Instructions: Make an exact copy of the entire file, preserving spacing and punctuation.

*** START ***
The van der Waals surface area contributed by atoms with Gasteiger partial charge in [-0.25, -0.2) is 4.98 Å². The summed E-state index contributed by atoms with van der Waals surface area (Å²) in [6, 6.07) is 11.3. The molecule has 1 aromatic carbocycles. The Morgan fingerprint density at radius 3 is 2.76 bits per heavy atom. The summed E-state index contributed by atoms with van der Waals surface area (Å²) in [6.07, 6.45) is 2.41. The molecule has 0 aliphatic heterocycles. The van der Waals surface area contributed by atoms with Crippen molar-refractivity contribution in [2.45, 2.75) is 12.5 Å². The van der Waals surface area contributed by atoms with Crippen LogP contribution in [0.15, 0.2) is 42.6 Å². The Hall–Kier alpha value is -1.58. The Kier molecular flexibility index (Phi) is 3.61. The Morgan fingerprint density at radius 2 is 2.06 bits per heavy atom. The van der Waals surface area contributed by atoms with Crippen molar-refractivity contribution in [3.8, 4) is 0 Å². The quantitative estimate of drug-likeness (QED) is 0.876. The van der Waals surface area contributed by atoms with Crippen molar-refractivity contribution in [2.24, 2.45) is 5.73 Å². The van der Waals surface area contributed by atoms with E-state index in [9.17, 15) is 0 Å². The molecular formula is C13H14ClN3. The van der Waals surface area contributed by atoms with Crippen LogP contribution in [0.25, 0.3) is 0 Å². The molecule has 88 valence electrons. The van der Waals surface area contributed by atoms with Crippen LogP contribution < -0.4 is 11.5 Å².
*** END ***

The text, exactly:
The van der Waals surface area contributed by atoms with Gasteiger partial charge in [-0.25, -0.2) is 4.98 Å². The summed E-state index contributed by atoms with van der Waals surface area (Å²) in [6, 6.07) is 11.3. The molecule has 1 aromatic carbocycles. The Morgan fingerprint density at radius 3 is 2.76 bits per heavy atom. The summed E-state index contributed by atoms with van der Waals surface area (Å²) in [6.07, 6.45) is 2.41. The molecule has 0 aliphatic heterocycles. The van der Waals surface area contributed by atoms with Crippen molar-refractivity contribution in [2.45, 2.75) is 12.5 Å². The van der Waals surface area contributed by atoms with Crippen LogP contribution in [0.15, 0.2) is 42.6 Å². The Hall–Kier alpha value is -1.58. The Kier molecular flexibility index (Phi) is 3.61. The Morgan fingerprint density at radius 2 is 2.06 bits per heavy atom. The van der Waals surface area contributed by atoms with Crippen molar-refractivity contribution in [3.8, 4) is 0 Å². The quantitative estimate of drug-likeness (QED) is 0.876. The van der Waals surface area contributed by atoms with Crippen molar-refractivity contribution in [2.24, 2.45) is 5.73 Å². The van der Waals surface area contributed by atoms with E-state index in [9.17, 15) is 0 Å². The molecular formula is C13H14ClN3. The van der Waals surface area contributed by atoms with Crippen LogP contribution in [0.25, 0.3) is 0 Å². The molecule has 88 valence electrons. The van der Waals surface area contributed by atoms with Crippen LogP contribution < -0.4 is 11.5 Å².